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Blue Movies Review

on Wed, 08/03/2011 - 00:00

The World Wide Web is truly a wonderful thing. “Everyday people” have become citizen journalists in the Twenty First Century because of it, bringing issues and news to the forefront that has often been forced to the back pages by old-school media. Struggling artists are now able to get their works out to the masses without the need of restrictive modes of distribution. Creative types have also benefited from the freedom of the Internet, including independent comic book writers, musicians and narrative video makers. Despite the onslaught of equalization in areas that have traditionally been closed-off to the masses, however, the industry that has arguably witnessed the largest upswing due to the World Wide Web is that of pornography.

“A quarter of everything typed into every search engine is porn,” fictitious director Max Chapman explains in the web series Blue Movies. “Every single second, 25,258 people are looking for porn. And every minute, more people are watching porn than those who live in Rome. Our recession-proof industry made two-point-eight-four billion dollars last year. Billion, with a ‘B.’”

Numbers do not lie—even those from fabricated sources—and writer/director Scott Brown took advantage of the popularity of pornography in 2009 with his web series Blue Movies, a television-style sitcom set within the realm of a fictitious San Fernando Valley production studio. Blue Movies itself is not porn, however, but an uproarious send-off of the industry instead, and while its subject matter may be considered racy to some, in actuality it is as much of a “comedy that happens to take place in a porn studio” as M*A*S*H was a “comedy that happened to take place in Korea” or Seinfeld was a “comedy that happened to take place in New York City.” The settings obviously play a role in those shows, but quality humor is still funny regardless of the locale.

That is not to suggest that Blue Movies is acceptable viewing for all age groups. Although no actual nudity occurs in the web series, plenty of naked bodies—with strategically placed magazines and coffee cups—are sprinkled within the frames, and the dialogue contains the kind of expletives one would expect to be uttered on the set of an actual pornographic film. But while the jokes may be the type that would make one’s mother blush, they are never truly “crude” as the humor is filled with plenty of wit and extends naturally from the surroundings, the characters and the narrative itself.

Yes, unlike most pornographic films, Blue Movies does indeed have a narrative. New intern Tom Fisher (Beck Bennett) is initially excited to find himself working at a movie studio, albeit in an unpaid position, but his enthusiasm quickly wanes when he discovers the types of films that Pornamount Pictures actually produces. While Tom’s disdain is obvious, director Max Chapman (Jareb Dauplaise) is able nonetheless to convince him to stay on board—although part of Tom’s decision centers on his attraction for assistant Anna Wesbaum (Sascha Alexander). It is the potential romantic relationship that not only keeps Tom from jumping ship but stepping up to resolve growing conflicts within the realms of Pornamount as well.

The second episode of Blue Movies is a prime example. Unaware of the conservative cultural of the Middle East, Max inadvertently approaches a Dubai businessman named Sayed Mahmoud (Chacko Vadaketh) to fund his current film project. When the Arab arrives at the studio, it is left to Anna and Tom to shield him from the true nature of the production. In true screwball-comedy fashion, the two weave their way through the hallways to keep topless actresses from being seen while hiding various sex toys and items along the way. Unfortunately, just as Max and the businessman shake hands in agreement, the secret of Pornamount Pictures is inadvertently revealed and it is left to Tom to save the day.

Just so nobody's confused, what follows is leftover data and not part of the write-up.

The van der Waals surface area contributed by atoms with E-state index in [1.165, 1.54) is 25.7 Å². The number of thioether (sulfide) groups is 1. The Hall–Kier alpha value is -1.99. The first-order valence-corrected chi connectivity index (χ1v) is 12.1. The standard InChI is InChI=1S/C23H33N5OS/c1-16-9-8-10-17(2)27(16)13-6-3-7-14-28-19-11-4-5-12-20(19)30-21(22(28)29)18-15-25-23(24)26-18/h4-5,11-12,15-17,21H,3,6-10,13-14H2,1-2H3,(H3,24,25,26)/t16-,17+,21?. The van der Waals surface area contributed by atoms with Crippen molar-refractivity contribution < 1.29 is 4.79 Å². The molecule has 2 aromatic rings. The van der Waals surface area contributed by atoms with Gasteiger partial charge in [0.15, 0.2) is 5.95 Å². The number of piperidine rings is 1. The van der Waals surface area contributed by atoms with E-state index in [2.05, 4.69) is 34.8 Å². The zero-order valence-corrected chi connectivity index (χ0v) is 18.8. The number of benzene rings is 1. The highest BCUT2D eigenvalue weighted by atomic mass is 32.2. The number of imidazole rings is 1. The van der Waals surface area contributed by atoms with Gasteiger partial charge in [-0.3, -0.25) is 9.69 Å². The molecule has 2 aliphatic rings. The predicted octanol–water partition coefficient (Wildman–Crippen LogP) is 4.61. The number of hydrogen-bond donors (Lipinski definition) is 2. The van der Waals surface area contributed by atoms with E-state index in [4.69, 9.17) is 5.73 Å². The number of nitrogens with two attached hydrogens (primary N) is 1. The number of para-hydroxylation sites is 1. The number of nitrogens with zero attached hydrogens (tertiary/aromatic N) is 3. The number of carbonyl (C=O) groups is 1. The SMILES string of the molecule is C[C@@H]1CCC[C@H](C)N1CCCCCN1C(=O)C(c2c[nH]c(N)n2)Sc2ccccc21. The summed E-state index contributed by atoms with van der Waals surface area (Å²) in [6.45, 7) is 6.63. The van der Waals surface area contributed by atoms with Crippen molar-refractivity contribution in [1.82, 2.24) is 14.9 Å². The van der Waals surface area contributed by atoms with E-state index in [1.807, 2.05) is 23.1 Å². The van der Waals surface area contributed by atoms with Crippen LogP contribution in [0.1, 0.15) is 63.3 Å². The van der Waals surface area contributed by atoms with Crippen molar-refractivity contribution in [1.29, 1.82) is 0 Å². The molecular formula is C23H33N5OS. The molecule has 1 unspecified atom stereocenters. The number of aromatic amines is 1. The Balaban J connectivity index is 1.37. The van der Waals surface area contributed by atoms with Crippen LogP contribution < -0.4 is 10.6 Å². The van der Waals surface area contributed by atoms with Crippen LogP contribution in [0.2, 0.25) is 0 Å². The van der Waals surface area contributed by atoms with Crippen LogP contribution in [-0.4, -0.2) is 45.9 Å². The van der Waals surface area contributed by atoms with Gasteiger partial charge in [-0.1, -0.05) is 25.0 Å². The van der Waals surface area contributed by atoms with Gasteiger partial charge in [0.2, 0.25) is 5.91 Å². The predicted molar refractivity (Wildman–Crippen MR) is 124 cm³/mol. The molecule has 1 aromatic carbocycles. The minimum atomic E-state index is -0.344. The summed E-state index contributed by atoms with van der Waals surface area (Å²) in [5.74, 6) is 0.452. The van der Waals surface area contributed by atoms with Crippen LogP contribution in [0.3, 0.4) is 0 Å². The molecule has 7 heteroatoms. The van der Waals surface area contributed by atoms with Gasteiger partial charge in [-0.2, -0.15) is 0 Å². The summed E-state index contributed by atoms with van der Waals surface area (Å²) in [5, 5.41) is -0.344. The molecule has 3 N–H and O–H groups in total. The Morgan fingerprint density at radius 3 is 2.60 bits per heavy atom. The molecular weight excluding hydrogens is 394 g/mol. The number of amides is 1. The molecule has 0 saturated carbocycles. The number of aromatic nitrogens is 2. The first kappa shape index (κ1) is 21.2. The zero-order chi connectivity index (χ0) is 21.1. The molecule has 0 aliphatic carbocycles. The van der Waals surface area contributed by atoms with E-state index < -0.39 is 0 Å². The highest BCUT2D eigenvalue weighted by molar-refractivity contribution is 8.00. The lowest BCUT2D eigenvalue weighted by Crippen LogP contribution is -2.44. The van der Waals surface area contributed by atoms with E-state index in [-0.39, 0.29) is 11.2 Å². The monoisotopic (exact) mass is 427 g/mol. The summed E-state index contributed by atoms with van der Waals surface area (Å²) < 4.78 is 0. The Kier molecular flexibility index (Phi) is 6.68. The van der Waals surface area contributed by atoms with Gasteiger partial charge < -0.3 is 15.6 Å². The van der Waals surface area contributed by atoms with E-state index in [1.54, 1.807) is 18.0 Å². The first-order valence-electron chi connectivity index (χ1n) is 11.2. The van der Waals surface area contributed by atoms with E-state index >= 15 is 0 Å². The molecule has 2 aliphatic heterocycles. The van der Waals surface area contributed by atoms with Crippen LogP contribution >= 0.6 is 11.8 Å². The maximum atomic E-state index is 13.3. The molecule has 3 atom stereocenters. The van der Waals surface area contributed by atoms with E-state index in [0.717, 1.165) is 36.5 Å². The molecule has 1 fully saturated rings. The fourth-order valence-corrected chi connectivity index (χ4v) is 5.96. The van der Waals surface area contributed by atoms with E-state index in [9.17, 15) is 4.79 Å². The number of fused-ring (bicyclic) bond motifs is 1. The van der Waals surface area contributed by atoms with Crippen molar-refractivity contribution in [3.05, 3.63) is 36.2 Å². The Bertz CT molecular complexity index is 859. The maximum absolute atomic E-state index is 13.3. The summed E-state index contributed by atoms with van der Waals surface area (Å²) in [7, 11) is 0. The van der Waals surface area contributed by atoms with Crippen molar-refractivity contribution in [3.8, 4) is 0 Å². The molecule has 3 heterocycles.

“These people actually love what they do, even if it’s really sick and really, really sticky and a whole lot of other things that you wouldn’t want me to talk about right now,” he tells Mahmoud. “But they know how to make money. Don’t think about it as sick, just think about it as an alluring depiction of the human condition.”

Later installments feature Tom assisting Anna in the writing of a new pornographic script. While such a task may not seem difficult, Max Chapman considers himself an auteur of “artistic” porn and uses actual award-winning and acclaimed motion pictures as inspiration. His X-rated version of Out of Africa, for instance, is mentioned in the first episode of Blue Movies and small clips of other films that Chapman has reinterpreted are briefly seen throughout the web series, including The Dark Knight and Shawshank Redemption.

Despite being only five episodes in length, Blue Movies is still a classic web series and continues to establish an underground cult status on the Internet. According to its website, the series amassed one million views by March 2010, two million by May and a staggering four million by November of that same year. In May of 2011, meanwhile, web series network KoldCast reported that Blue Movies was amongst its top five most watched shows. While the inherent popularity of its pornographic subject on the World Wide Web may indeed have something to do with its success, in actuality the professionally-crafted Blue Movies is a funny and worthwhile web series regardless of the setting of the show.

“I think if you’re lucky to make money doing something you love, then you’re lucky enough,” Max tells Tom in the final episode. Fans of the web series medium, meanwhile, are lucky to find enjoyment in Blue Movies—even if it is the type of show that seldom uses a “Wet Floor” sign for non-sexual accidents.

Anthony Letizia (August 3, 2011)

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